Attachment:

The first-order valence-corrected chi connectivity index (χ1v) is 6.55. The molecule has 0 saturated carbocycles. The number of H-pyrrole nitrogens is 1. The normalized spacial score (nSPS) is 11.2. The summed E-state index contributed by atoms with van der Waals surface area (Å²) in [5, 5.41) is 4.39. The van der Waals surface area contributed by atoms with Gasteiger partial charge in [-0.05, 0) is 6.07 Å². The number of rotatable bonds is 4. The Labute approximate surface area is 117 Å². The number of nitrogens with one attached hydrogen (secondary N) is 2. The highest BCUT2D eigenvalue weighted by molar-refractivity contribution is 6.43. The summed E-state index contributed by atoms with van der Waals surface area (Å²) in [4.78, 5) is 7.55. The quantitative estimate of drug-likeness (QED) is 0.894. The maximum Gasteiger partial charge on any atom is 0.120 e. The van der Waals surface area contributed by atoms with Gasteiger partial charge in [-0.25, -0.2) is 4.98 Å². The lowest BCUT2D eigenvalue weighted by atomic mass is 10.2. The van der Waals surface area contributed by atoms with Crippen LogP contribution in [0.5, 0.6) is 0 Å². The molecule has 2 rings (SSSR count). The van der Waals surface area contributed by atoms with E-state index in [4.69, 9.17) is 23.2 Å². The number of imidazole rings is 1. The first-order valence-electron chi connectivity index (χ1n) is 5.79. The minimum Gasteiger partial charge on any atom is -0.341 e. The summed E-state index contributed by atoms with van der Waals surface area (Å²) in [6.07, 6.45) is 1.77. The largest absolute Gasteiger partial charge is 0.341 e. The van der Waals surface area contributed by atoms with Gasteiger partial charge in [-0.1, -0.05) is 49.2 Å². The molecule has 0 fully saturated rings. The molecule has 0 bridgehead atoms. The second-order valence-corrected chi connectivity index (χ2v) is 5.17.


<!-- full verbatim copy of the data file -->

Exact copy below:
The first-order valence-corrected chi connectivity index (χ1v) is 6.55. The molecule has 0 saturated carbocycles. The number of H-pyrrole nitrogens is 1. The normalized spacial score (nSPS) is 11.2. The summed E-state index contributed by atoms with van der Waals surface area (Å²) in [5, 5.41) is 4.39. The van der Waals surface area contributed by atoms with Gasteiger partial charge in [-0.05, 0) is 6.07 Å². The number of rotatable bonds is 4. The Labute approximate surface area is 117 Å². The number of nitrogens with one attached hydrogen (secondary N) is 2. The highest BCUT2D eigenvalue weighted by molar-refractivity contribution is 6.43. The summed E-state index contributed by atoms with van der Waals surface area (Å²) in [4.78, 5) is 7.55. The quantitative estimate of drug-likeness (QED) is 0.894. The maximum Gasteiger partial charge on any atom is 0.120 e. The van der Waals surface area contributed by atoms with Gasteiger partial charge in [-0.25, -0.2) is 4.98 Å². The lowest BCUT2D eigenvalue weighted by atomic mass is 10.2. The van der Waals surface area contributed by atoms with Crippen LogP contribution in [0.5, 0.6) is 0 Å². The molecule has 2 rings (SSSR count). The van der Waals surface area contributed by atoms with E-state index in [4.69, 9.17) is 23.2 Å². The number of imidazole rings is 1. The first-order valence-electron chi connectivity index (χ1n) is 5.79. The minimum Gasteiger partial charge on any atom is -0.341 e. The summed E-state index contributed by atoms with van der Waals surface area (Å²) in [6.07, 6.45) is 1.77. The largest absolute Gasteiger partial charge is 0.341 e. The van der Waals surface area contributed by atoms with Gasteiger partial charge in [-0.1, -0.05) is 49.2 Å². The molecule has 0 fully saturated rings. The molecule has 0 bridgehead atoms. The second-order valence-corrected chi connectivity index (χ2v) is 5.17.